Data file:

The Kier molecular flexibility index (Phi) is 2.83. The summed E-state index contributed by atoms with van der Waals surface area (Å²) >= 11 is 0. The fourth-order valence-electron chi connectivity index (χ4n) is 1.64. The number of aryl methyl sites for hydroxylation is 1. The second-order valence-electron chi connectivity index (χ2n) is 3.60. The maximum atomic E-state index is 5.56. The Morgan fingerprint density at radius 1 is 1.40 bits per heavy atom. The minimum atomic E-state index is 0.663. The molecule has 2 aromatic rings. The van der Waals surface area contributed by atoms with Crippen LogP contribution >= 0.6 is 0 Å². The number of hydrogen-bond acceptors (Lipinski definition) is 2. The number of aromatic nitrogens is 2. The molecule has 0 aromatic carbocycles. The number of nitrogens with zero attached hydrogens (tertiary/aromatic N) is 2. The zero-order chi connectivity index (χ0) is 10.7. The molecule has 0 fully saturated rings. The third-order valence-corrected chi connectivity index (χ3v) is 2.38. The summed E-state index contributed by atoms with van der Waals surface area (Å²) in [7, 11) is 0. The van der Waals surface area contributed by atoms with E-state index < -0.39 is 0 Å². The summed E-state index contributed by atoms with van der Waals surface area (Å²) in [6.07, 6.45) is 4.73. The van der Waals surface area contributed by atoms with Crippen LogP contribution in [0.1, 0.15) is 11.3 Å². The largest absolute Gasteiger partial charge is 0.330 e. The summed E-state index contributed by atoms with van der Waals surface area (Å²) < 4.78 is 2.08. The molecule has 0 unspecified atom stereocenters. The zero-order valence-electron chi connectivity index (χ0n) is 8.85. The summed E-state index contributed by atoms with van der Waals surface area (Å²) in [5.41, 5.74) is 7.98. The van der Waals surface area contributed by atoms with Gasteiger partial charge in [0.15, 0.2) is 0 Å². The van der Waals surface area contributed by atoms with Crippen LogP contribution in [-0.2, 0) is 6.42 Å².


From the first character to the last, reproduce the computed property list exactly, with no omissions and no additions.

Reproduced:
The Kier molecular flexibility index (Phi) is 2.83. The summed E-state index contributed by atoms with van der Waals surface area (Å²) >= 11 is 0. The fourth-order valence-electron chi connectivity index (χ4n) is 1.64. The number of aryl methyl sites for hydroxylation is 1. The second-order valence-electron chi connectivity index (χ2n) is 3.60. The maximum atomic E-state index is 5.56. The Morgan fingerprint density at radius 1 is 1.40 bits per heavy atom. The minimum atomic E-state index is 0.663. The molecule has 2 aromatic rings. The van der Waals surface area contributed by atoms with Crippen LogP contribution >= 0.6 is 0 Å². The number of hydrogen-bond acceptors (Lipinski definition) is 2. The number of aromatic nitrogens is 2. The molecule has 0 aromatic carbocycles. The number of nitrogens with zero attached hydrogens (tertiary/aromatic N) is 2. The zero-order chi connectivity index (χ0) is 10.7. The molecule has 0 fully saturated rings. The third-order valence-corrected chi connectivity index (χ3v) is 2.38. The summed E-state index contributed by atoms with van der Waals surface area (Å²) in [7, 11) is 0. The van der Waals surface area contributed by atoms with E-state index < -0.39 is 0 Å². The summed E-state index contributed by atoms with van der Waals surface area (Å²) in [6.07, 6.45) is 4.73. The van der Waals surface area contributed by atoms with Crippen LogP contribution in [0.1, 0.15) is 11.3 Å². The largest absolute Gasteiger partial charge is 0.330 e. The summed E-state index contributed by atoms with van der Waals surface area (Å²) < 4.78 is 2.08. The molecule has 0 unspecified atom stereocenters. The zero-order valence-electron chi connectivity index (χ0n) is 8.85. The summed E-state index contributed by atoms with van der Waals surface area (Å²) in [5.41, 5.74) is 7.98. The van der Waals surface area contributed by atoms with Gasteiger partial charge in [0.15, 0.2) is 0 Å². The van der Waals surface area contributed by atoms with Crippen LogP contribution in [-0.2, 0) is 6.42 Å².